Heart-Healthy Habits for Kids

Diet, exercise and proper sleep form the building blocks for wellness
Photo By Jamie Street On Unsplash

Photo by Jamie Street on Unsplash

February is American Heart Month. Now is a great time to think about your child’s cardiovascular health. Eating a well-rounded diet, exercising regularly and getting good sleep are all important habits to form as kids and carry into adulthood. By making heart-healthy choices a part of your family’s routine, everyone is more likely to sustain them.


A heart-healthy diet includes multiple fruits and vegetables each day, a decent amount of fiber and a limit of fried foods.

To make your child’s diet a bit more heart healthy, forego the sugar-sweetened beverages.

“A lot of kids love juice; it’s nice and sweet, but that bleeds into sodas and energy drinks,” says Sarah Clauss, an advanced imaging cardiologist at Children’s National Hospital in Washington, D.C. “Try to encourage water and low-fat milk as much as possible.”

Be creative in making healthy foods more appealing to your kids.

“Serve it in a creative way, like making smiley faces or some unique presentation, to make it more appetizing to them,” Clauss says.

Peter Gaskin, a pediatric cardiologist at the University of Maryland Children’s Hospital and assistant professor of pediatrics at the University of Maryland School of Medicine, says that when you can make changes in diet gradually, you should always keep moderation in mind.

“There are many ways that you can eat healthy foods and have tasty healthy foods,” he says. “I’m not saying that you can’t have a steak or red meat, but don’t expect to do that three or four times a week. If you do that once a week that’s fine.”

Maintaining a healthy diet is easier to do when everyone in the family does it together.

“Cooking and eating meals as a family, when possible, is one of the ways children can feel supported and empowered in these habits,” says Emmanuelle Favilla, an attending physician with the division of cardiology at Children’s Hospital of Philadelphia.


Regular exercise is also a crucial part of maintaining a healthy heart.

“Your heart is a muscle you need to condition and keep well-tuned,” Gaskin says.

The American Academy of Pediatrics recommends that kids get an hour of exercise five days a week. Although that number may seem daunting, Gaskin says that even 30 minutes of exercise a day would be great for young people.

Clauss also says that the exercise can be broken up throughout the day into smaller increments. She recommends that especially for older kids, who are often more busy, scheduling exercise can help ensure they still do it.

“If they put in their schedule 30 minutes of a walk or treadmill time, it’s more likely to get done than if it is not on the schedule,” she says.

You don’t have to be an athlete or play a sport to make exercise a consistent part of your lifestyle.

“Encourage the kids to turn on some music and dance to a few songs. They can do some situps and pushups. They can jump rope in the house, run up and down stairs or run around and play in the snow,” Gaskin says. “All those things are ways of getting some regular exercise.”

Additionally, try to limit screen time and replace it with exercise that everyone in the family can do together.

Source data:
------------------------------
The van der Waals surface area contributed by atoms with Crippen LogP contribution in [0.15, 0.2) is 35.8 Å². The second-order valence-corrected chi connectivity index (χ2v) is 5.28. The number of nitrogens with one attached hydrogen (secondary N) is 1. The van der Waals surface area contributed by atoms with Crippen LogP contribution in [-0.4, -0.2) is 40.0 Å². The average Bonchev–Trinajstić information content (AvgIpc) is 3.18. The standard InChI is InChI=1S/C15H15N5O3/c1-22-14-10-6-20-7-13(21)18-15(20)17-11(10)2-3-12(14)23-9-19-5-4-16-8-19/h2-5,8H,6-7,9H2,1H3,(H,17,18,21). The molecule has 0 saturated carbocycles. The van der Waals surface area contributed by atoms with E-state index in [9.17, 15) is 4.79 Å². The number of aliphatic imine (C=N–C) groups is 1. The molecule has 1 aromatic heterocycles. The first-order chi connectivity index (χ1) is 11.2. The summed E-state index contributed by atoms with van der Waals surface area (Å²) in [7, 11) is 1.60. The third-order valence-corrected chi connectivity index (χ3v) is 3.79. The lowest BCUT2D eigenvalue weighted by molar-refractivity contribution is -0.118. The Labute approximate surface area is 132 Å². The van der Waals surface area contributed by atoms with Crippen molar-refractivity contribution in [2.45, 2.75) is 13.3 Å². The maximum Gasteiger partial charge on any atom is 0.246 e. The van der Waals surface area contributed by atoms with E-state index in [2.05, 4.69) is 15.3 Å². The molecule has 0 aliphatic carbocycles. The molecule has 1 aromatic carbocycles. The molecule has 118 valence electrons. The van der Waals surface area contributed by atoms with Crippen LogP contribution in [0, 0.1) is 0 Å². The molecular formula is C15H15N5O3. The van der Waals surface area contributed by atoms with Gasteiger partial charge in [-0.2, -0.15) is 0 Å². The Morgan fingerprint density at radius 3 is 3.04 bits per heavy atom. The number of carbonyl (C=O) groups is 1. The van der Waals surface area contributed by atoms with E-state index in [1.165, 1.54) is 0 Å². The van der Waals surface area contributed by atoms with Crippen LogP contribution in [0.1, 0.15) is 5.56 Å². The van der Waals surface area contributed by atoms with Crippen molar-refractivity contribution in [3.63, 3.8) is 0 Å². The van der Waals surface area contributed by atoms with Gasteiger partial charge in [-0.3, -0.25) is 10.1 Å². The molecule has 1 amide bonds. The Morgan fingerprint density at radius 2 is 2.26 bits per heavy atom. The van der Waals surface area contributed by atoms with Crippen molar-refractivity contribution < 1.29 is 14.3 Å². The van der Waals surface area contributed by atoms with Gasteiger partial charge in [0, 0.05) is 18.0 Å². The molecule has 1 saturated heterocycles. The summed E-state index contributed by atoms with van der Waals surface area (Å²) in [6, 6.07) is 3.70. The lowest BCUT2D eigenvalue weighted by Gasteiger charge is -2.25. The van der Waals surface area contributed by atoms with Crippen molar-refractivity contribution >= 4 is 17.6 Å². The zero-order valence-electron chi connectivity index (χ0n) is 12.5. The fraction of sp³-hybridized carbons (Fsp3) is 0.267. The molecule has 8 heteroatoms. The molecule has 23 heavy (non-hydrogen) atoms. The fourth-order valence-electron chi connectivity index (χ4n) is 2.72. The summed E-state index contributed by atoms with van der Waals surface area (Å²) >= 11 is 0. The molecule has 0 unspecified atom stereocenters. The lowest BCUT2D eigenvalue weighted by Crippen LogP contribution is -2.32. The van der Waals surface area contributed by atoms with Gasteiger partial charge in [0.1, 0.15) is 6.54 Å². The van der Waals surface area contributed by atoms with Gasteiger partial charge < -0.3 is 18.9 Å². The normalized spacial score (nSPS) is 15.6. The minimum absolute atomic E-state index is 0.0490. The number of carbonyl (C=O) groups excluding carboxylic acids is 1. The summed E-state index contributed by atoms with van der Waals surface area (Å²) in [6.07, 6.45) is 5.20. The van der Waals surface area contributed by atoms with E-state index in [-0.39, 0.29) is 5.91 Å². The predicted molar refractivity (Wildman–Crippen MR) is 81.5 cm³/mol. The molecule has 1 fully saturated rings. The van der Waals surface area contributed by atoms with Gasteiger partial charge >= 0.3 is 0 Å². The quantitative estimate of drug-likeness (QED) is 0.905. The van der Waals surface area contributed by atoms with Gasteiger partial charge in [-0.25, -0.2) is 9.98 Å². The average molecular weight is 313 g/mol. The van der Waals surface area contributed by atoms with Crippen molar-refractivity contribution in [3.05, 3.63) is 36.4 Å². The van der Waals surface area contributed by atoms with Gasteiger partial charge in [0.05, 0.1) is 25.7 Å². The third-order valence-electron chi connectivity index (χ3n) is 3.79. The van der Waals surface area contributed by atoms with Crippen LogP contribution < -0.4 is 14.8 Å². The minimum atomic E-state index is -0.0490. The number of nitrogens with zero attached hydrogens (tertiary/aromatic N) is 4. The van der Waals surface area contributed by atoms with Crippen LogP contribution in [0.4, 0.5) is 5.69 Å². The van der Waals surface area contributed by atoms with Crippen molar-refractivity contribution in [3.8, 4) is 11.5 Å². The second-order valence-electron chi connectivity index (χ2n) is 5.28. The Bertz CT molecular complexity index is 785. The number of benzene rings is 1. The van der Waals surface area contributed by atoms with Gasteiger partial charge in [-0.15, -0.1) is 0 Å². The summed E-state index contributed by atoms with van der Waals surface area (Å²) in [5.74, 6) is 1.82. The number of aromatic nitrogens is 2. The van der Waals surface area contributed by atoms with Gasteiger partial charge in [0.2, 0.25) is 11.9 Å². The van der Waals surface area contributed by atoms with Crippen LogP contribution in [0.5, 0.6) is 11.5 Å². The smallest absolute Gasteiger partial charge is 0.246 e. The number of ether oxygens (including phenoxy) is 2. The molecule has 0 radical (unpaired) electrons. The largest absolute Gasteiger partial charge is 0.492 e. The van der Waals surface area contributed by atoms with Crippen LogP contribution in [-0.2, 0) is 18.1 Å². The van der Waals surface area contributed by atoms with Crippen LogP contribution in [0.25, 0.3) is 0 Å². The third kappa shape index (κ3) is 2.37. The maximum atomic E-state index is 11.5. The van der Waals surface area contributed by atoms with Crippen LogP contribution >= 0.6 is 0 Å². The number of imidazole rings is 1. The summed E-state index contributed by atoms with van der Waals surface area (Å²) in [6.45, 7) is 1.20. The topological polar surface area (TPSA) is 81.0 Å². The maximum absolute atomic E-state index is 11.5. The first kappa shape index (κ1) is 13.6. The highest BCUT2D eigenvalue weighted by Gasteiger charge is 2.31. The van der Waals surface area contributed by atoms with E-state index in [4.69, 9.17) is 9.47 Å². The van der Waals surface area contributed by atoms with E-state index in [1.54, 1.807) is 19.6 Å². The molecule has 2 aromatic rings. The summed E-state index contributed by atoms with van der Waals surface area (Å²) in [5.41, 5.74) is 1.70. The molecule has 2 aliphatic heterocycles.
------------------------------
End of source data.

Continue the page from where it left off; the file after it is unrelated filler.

“Instilling limitations on screen time as a family — and in turn embracing daily activities that encourage movement, without singling out certain individuals who might be at higher risk due to weight — is important,” Favilla says.


Getting good sleep is also necessary for a healthy heart.

“You really need a good night’s sleep to help with your body’s metabolism and to maintain a healthy weight,” Clauss says.

Parents play an important role in making sure that their kids get regular sleep.

“Make sure your kids have some kind of routine — that they’re going to bed at a good hour, getting enough sleep and not having screen time right before bed because that’s going to make it hard to fall asleep,” Clauss says.

Holistic benefits of heart health

Adopting a heart-healthy lifestyle at an early age pays off in the long term.

“Our cardiac health as children and adolescents, as evaluated by proxy measures such as weight and blood pressure, reflects our risk of heart disease as adults,” Favilla says. “Thus, it is never too early to promote a heart-healthy lifestyle to our children. (It’s) instilling healthy habits for them to grow with and in turn more easily sustain in adolescence and adulthood.”

Many occurrences of heart disease that adults develop start as kids. But parents can take preventive measures early on.

“It’s very important if you can get your kids screened for cholesterol. The American Academy of Pediatrics recommends that kids get screened between 9 and 11,” Clauss says. “Get the screening and take care of it as best as you can early on because that is reversible, but once you get to be older, it’s not.”

One can avoid many health issues by developing heart-healthy habits now.

“If you have a heart-healthy lifestyle in place, you avoid things like obesity, hypertension and having an abnormal glucose profile leading to metabolic syndrome or diabetes,” Gaskin says. “By working on these things from childhood, it’s easier to develop those good habits rather than having to make changes in your lifestyle to fix something that has already happened.”

By making heart-healthy habits a part of your family’s routine, kids will pick them up easier, and adults will also see the benefits in themselves.

“A lot of what I talk about with my families is modeling good behaviors,” Clauss says. “I want parents to eat these foods, too, and the parents to exercise and limit their screen time. I want them to be role models.”

This piece first appeared in the February 2022 issue of MetroKids.

Categories: Health